Meet the first childrenswear designer in our DA+FE Spotlight Series:
Colorful, playful prints @ the Mixed Up Clothing Headquarters . . .
Creative Director of Mixed Up Clothing, Sonia Smith-Kang
Senorita Dress by Mixed Up Clothing
15 Questions w/ Sonia Smith-Kang of Mixed Up Clothing
1. What Inspired you to create Mixed Up Clothing?
Growing up I was always asked “What are you?” I have always been answering that question and in turn, teaching others about what it is to be multicultural. As a multicultural adult, I married someone of a different culture and had kids. So I basically just blended my love of teaching about different cultures with my love of sewing and created Mixed Up Clothing.
2. Did you go to school for design? If so, where?
I went to school to become a registered nurse. I was a registered nurse for 15 years. While I was a nurse, I became a teacher, teaching others about how different cultures react to being in a hospital setting. Mixed Up Clothing is just another step in that teaching process. I use clothing as my vehicle to teach.
3. Tell us about your ideal customer . . .
My ideal customer is a mom who loves to teach her children about different cultures; it’s anybody who has an interest in exploring the world, and teaching our little mini global citizens about someone else, in hopes of accepting and learning about others.
4. What advice would you give someone wanting to start a clothing line?
Don’t be afraid. Find your passion and don’t chase after the trends. Find a message and what you want your clothes to be about, and don’t veer from that.
5. What inspires you? What inspires your designs?
My inspiration always comes down to teaching and educating others. The inspiration for my designs comes from finding a fun print or fabric that has a cultural feel to it, and then I will learn about the culture. That’s what inspires me; finding out about someone else, and learning about a different ethnicity or culture.
6. What has been your biggest challenge starting/running your business?
Definitely money and time. As a mother of 4 and a wife first, I find that trying to be an entrepreneur and make it all happen is very difficult . . . . and finding the money. There’s money out there. It’s just taking the time to find out where the money is and how you can get that, and use it in your business. If not, you just move a little slower, and that’s where the time comes in.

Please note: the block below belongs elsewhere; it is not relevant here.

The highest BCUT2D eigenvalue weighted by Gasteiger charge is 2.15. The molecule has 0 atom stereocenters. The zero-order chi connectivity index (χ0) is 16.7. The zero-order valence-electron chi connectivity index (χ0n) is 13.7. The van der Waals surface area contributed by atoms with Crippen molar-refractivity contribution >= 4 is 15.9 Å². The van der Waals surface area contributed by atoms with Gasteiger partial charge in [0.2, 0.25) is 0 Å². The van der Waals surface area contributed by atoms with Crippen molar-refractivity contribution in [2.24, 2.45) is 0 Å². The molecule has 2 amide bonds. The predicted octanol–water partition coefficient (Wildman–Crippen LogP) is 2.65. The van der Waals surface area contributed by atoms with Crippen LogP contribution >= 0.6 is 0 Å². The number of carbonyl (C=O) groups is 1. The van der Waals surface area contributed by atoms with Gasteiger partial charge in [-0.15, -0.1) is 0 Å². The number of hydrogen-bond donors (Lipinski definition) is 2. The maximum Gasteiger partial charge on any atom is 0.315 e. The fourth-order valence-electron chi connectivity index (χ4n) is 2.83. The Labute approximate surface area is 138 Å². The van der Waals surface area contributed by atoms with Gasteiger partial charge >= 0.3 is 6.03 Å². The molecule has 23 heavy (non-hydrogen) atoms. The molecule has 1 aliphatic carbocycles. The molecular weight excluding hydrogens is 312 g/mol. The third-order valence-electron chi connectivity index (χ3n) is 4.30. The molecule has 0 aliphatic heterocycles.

7. What would you consider to be one of your greatest moments or achievements related to your line/ business?
The smart thing to say is that it has to do with publicity . . . being on the TODAY Show or being in a big magazine, but I would say that the happiest I was, was when I saw somebody in a mall wearing my clothes. To me that is somebody who gets what you are doing, digs it and wants it for their kids.
8. How would you describe your style in 3 words?
Relaxed. Vibrant. Effortless.
9. How often do you add new pieces to your line?
I create 2 seasons/year. Spring and Summer.
10. Describe a typical day in your life:
A typical day starts at 6am for me. Monday-Friday it’s about getting the kids up and off to school. Then I come back and shower, do emails, check social media and prioritize my day. I then drive to my office in downtown LA. Once there, I start on my To Do list. My day consists of getting orders out, sourcing, putting out production fires, accounting and working on display and marketing. By 2:30 I am picking up the kids and doing their activities until about 6pm, then it’s dinner, bath, and bed for them. After they go down I go back to work from 9pm-12 midnite.
11. Looking 3-5 years out, what changes would you like to see, or can you forsee any big changes in your industry?
I would like to see retailers giving indie designers more of a chance. I think the public really loves the underdog, and roots for them, so I would like to see big retailers respond to that. As for big changes I see in the industry, I definitely see a trend to where the person who did not go to school for design can now create something and navigate their way through the industry and make it. You just have to have a plan. You don’t necessarily have to have the educational background to make it.
12. Where do you manufacture your line? Do you manufacture domestically or abroad?
I work with 4 different manufacturers. They are all domestic. I like to be able to see, feel and touch what they are doing.
13. What can we expect to see from Mixed Up Clothing in the future?
I’ve been asked to do a mommy and me line. I may entertain that. But for me, it might just be branching out and doing clothes for bigger girls. Right now I do sizes 0-7, I’m considering expanding to include 9-11 in the future.
14. Where can we purchase Mixed Up Clothing?
15. Because I am a handbag designer I have to ask: Shoes or Bags, pick one; and tell us what you look for in a shoe/bag . . . ☺
I would definitely say handbags. They must be versatile, I need to be able to access things easily, like pull out a business card and carry a capri-sun at the same time. Basically it needs to be durable and fashionable.
Thanks Sonia!!! Had such a fun time hanging with you, and sharing our mompreneur stories!! Love the line, and what you stand for! xx
You can keep up with Sonia and Mixed Up Clothing here: web :: www.mixedupmarket.com :: twitter :: @mixedupclothing :: facebook :: facebook.com/mixedupclothing :: pinterest :: pinterest.com/mixedupclothing